Jeremy Corbyn has issued a personal apology after hosting a Holocaust Memorial Day event where the Israeli government was compared to the Nazis.
The Labour leader admitted he had appeared alongside people "whose views I completely reject" when he was a backbench MP in 2010 and apologised for the "concerns and anxiety" caused to the Jewish community.
It comes as the row over antisemitism within Labour threatened to spill over, as Mr Corbyn was urged to intervene when a member of the party's ruling body claimed Jewish “Trump fanatics” were “making up” stories about abuse in its ranks.
The Labour leader has now apologised for speaking at an event where the main talk was delivered by Hajo Meyer, a Holocaust survivor, who repeatedly likened the Israelis to the Nazi regime, The Times reported.
In a statement, Mr Corbyn said: "The main speaker at this Holocaust Memorial Day meeting, part of a tour entitled 'Never Again - For Anyone', was a Jewish Auschwitz survivor.
"Views were expressed at the meeting which I do not accept or condone.
"In the past, in pursuit of justice for the Palestinian people and peace in Israel/Palestine, I have on occasion appeared on platforms with people whose views I completely reject.
"I apologise for the concerns and anxiety that this has caused."
Labour MP John Mann said the party leader went against "normal decency" when he hosted the event and said it was "extraordinary" that Mr Corbyn had held a "protest event" on Holocaust Memorial Day.
The shadow chancellor, a close ally of Mr Corbyn, told The Independent that he was “cut to the core” by the bitter row, as he admitted allegations of anti-Jewish sentiment dogging the party were the lowest point of the past year.
Labour was committed to resolving the issue by September, he said, adding that the levels of protest from the Jewish community were “deeply, deeply upsetting”.
The party has been embroiled in fresh controversy in recent weeks over changes to its code of conduct on antisemitism, which have provoked a major backlash from Jewish leaders.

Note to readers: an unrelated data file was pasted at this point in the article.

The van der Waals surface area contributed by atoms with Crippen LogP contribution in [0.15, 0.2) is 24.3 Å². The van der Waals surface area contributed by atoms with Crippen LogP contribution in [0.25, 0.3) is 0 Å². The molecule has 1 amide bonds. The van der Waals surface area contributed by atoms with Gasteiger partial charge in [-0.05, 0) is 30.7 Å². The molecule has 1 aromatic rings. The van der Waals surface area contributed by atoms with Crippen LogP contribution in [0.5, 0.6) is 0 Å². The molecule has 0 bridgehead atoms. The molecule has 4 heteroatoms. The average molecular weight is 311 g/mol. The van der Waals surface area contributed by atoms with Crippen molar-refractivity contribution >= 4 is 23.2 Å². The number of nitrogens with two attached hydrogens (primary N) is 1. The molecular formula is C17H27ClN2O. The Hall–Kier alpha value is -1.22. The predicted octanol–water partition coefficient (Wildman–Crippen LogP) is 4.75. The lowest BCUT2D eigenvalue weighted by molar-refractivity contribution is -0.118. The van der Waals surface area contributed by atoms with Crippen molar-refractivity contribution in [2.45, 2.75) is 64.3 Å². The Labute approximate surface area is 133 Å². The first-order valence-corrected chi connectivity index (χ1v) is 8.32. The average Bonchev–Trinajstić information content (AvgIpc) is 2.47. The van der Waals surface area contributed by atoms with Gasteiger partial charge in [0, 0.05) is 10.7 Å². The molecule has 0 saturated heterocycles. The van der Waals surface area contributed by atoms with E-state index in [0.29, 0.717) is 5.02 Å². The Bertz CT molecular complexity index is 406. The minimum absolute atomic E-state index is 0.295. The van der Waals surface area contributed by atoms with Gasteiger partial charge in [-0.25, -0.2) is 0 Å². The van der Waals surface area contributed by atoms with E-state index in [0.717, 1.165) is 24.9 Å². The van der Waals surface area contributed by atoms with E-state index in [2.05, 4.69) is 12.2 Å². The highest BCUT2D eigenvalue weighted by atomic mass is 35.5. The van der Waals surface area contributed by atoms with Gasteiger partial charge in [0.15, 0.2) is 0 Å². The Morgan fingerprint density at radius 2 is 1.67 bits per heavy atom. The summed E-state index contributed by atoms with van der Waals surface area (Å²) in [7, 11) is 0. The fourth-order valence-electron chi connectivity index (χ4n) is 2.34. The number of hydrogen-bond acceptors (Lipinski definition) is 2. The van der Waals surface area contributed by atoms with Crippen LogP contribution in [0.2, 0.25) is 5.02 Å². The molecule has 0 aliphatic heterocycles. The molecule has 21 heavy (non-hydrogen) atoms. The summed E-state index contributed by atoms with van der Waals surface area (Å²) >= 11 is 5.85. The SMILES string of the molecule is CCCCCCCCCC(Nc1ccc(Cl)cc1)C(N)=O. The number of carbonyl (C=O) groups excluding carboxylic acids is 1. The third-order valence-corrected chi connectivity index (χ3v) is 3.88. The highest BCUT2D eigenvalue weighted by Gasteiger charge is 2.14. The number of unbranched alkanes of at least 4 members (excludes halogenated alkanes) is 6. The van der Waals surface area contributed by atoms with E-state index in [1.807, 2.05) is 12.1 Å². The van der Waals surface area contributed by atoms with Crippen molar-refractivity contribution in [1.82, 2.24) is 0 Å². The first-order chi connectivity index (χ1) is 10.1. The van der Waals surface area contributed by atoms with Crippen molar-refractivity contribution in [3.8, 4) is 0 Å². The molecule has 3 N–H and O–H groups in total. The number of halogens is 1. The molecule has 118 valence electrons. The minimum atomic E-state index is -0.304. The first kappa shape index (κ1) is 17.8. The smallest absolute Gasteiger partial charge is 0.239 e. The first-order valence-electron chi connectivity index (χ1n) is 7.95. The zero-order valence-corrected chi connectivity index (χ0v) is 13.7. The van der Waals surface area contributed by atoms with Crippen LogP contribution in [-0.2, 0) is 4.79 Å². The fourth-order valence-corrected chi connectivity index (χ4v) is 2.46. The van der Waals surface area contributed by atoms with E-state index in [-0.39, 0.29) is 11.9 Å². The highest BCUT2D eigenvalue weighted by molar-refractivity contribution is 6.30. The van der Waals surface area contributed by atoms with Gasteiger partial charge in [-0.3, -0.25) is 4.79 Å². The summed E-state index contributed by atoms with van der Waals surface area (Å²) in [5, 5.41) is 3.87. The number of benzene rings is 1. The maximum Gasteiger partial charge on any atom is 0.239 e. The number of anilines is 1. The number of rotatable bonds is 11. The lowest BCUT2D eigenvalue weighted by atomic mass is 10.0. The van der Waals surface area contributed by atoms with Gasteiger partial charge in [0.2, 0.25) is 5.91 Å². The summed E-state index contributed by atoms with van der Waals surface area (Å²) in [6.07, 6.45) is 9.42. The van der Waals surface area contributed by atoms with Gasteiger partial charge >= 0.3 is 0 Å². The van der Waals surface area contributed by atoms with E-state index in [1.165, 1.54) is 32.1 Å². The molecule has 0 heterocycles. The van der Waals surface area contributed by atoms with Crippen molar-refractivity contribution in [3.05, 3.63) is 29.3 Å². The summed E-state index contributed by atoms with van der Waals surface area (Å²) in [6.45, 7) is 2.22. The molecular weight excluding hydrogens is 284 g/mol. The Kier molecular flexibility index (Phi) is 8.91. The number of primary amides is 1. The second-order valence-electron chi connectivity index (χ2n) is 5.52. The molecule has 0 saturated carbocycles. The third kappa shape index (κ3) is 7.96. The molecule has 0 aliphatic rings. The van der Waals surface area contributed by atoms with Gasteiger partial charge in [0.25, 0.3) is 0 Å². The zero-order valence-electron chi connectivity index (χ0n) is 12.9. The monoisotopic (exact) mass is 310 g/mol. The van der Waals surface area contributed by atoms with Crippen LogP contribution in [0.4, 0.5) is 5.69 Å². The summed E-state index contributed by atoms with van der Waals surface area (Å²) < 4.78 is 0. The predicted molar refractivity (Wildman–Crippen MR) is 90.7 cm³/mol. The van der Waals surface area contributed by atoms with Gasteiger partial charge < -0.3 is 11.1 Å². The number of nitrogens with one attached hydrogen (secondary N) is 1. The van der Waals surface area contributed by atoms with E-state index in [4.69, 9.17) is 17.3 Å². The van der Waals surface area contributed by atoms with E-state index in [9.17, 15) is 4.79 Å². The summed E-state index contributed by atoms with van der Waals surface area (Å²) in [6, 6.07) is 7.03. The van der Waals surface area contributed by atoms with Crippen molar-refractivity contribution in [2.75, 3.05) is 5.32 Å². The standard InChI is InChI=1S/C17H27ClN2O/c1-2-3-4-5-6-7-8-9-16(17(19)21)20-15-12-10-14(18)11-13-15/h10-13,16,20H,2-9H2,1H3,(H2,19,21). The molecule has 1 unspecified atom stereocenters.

The row centres on the National Executive Committee's (NEC) decision not to adopt an internationally-recognised definition of antisemitism in full, which was condemned by nearly 70 rabbis and members of the wider Jewish community.
Labour says it has rewritten several examples of the International Holocaust Remembrance Alliance (IHRA) definition to "expand and contextualise" the code.
NEC member Ann Black urged Mr Corbyn to intervene and accept the IHRA working definition as a starting point for discussions.
The veteran party member told Today: "I'm calling on him to heed the advice of his shadow cabinet colleagues.
"Barry Gardiner [the shadow international trade secretary] has said that you take the IHRA working definition as a starting point.
"If it's necessary to add to it to make clear that it does not stop party members defending the rights of the Palestinians, or criticising certain sections of the Israeli government, then that is fine.
"But that is the starting point and I believe Jeremy Corbyn has the ability and the authority to do it and I hope he does so."
Meanwhile, NEC member Peter Willsman has apologised and referred himself for equalities training after claiming Jewish "Trump fanatics" where fabricating stories about antisemitism in Labour.
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